Published: February 19, 2024

Category: Non-GMO News

By James J. Hoorman, Hoorman Soil Health Services

Farmers are starting to buy seed for this year to get the early discounts. GMO corn and soybeans are popular in the United States. About 90-94% of soybean and 87-92% of corn in the USA are GMO. The USA produces 38% of all GMO crops in the world. Other countries, like those in Europe (Denmark, Netherlands, Belgium, Germany, Italy) and Mexico have banned or limited GMO crops. Mexico and Europe want food security against monopolies. In Europe, after World War II, food security became a big issue and they consider the risks too high to accept GMO crops.

What constitutes a GMO? Scientist select a gene that helps with a certain trait (insect resistance, herbicide tolerance, drought, etc.). They transfer that gene to another plant, test it, get government approval for the gene, and then release it for commercial production. A benefit of GMO crops is that they speed up natural selection for beneficial genes. Gene stacking involves putting several beneficial GMO genes in the same seed.

Proponents of GMO crops say the benefits include less insect loss, tolerance to herbicides, less virus and disease, and overall higher yields. In some cases, GMO crops have less overall herbicide use but possibly more of a certain type of herbicides (example more Roundup (glyphosate) in Roundup ready crops but less of other herbicides). So far, there is no direct evidence that GMO foods cause cancer. There are some reports of increased allergic reactions or increased antibiotic resistance with consuming GMO foods. Bioengineered (GMO) corn may cause novel organisms or substances in our body such as novel proteins that may cause allergies or antibiotic resistance.

When Roundup Ready crops were first released, yield lags of 10-20% were common. Scientist say they have fixed that problem. However, every time you stack genes, you mess up the plant biology and the plant produces a slightly lower yield. Corn rootworm genes inserted into the genetic background of corn plants seems to reduce yields the most. BT corn to control corn borer may reduce yields because it takes energy to make the proteins and enzymes to fight the corn borer. The result is lower protein content. Roundup Ready genes inserted in the plant reduce the micronutrient levels in a plant. Roundup (glyphosate) is known to chelate or tie up many micro-nutrients The result is corn with less nutrients, so the corn is less healthy to consume. Pigs, cattle, and chickens may not gain as much due to eating corn that are not as rich in nutrients.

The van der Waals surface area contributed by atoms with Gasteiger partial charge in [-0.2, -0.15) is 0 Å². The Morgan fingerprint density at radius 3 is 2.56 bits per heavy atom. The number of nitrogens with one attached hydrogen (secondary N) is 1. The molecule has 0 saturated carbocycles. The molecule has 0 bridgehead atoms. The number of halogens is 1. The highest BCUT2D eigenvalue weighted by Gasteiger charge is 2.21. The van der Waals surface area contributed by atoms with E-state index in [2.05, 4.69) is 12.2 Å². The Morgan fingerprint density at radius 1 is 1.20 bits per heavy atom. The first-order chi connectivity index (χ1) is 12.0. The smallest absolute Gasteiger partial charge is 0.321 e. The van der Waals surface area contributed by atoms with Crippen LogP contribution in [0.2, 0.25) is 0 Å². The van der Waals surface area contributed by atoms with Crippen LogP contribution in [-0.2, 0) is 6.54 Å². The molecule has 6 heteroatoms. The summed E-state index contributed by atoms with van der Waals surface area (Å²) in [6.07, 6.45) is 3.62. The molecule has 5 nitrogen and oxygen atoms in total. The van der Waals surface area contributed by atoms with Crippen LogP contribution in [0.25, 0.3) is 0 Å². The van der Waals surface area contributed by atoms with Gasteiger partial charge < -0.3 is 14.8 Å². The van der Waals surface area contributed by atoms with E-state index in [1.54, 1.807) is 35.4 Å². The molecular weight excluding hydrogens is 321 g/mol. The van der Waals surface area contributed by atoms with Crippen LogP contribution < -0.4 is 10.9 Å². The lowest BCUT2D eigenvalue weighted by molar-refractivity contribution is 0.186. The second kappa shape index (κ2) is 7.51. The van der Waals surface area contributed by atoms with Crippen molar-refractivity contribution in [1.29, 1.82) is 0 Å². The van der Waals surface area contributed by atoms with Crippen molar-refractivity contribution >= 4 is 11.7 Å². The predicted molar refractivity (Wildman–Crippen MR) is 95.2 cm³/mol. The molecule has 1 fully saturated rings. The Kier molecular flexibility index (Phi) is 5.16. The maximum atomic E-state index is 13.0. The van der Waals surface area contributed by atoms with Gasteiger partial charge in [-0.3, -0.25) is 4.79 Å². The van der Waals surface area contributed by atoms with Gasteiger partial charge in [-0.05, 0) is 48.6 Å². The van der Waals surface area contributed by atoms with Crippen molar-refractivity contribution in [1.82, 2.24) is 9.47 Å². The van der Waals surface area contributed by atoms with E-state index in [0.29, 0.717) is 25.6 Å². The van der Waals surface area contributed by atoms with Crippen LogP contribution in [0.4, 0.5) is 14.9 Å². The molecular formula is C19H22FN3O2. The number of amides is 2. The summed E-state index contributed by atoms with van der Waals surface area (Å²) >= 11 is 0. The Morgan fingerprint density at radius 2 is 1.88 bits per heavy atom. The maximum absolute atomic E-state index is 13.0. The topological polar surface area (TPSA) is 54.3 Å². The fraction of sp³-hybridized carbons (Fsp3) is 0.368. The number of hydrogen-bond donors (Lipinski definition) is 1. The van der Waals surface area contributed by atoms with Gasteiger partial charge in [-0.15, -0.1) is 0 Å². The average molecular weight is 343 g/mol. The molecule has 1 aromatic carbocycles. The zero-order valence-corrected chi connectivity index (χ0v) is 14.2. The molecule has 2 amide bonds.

Non-GMO corn or regular corn with no inserted genes have some benefits. First, there is more diversity and less mono-cultures. Regular crops without GMO keep our agricultural ecosystem more diverse with less herbicide resistance or chances for super bugs or super weeds that become resistant to traditional herbicides and pesticides. If a certain GMO crop variety becomes popular, everyone plants it. If it crashes, a new GMO crop variety has to take over. That can create food insecurity if the crash is widespread.

Second, regular corn has higher crude protein, as much as 28% higher. GMO corn may have 5-7% crude protein for a certain corn variety, but regular corn may have 7-9% crude protein. The benefit to livestock production is faster growth. In some cases, pigs will get to market 20-30 days faster. Given a choice, livestock performance is generally better with regular corn, maybe because it tastes better and has higher protein.

Third, regular corn generally has more nutrients and fiber, but also 60% more antioxidants and flavonoids. This creates food that is healthier to eat for both the animal and the consumer, and it also makes the plants healthier and the soil healthier. More diversity of soil microbes creates a healthier plant and that passes on to everyone who consumes those plants. One report says that regular corn has low releasing starch and more organic or natural protein which is a regular corn benefit.

An economic benefit to raising regular corn is that often there is a sales premium for non-GMO or regular corn. Premiums vary by year, but may be $.25 to $1.15 per corn bushel and $1- $2 higher for certain regular soybeans varieties. Soybeans have specialized market for tofu, soy milk, sprouts, Natto, etc. which are used for human consumption. GMO seed corn can cost from $200 to $300 per unit or higher compared to regular corn ($65-$150) per unit. For soybeans, regular soybeans may cost $30 to $40 per unit while GMO soybean can cost up to $75 per unit or more. GMO crops offer farmers many benefits, but regular or Non-GMO crops have a place too.

Source: Hoorman Soil Health Services

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Organic & Non-GMO Insights February 2024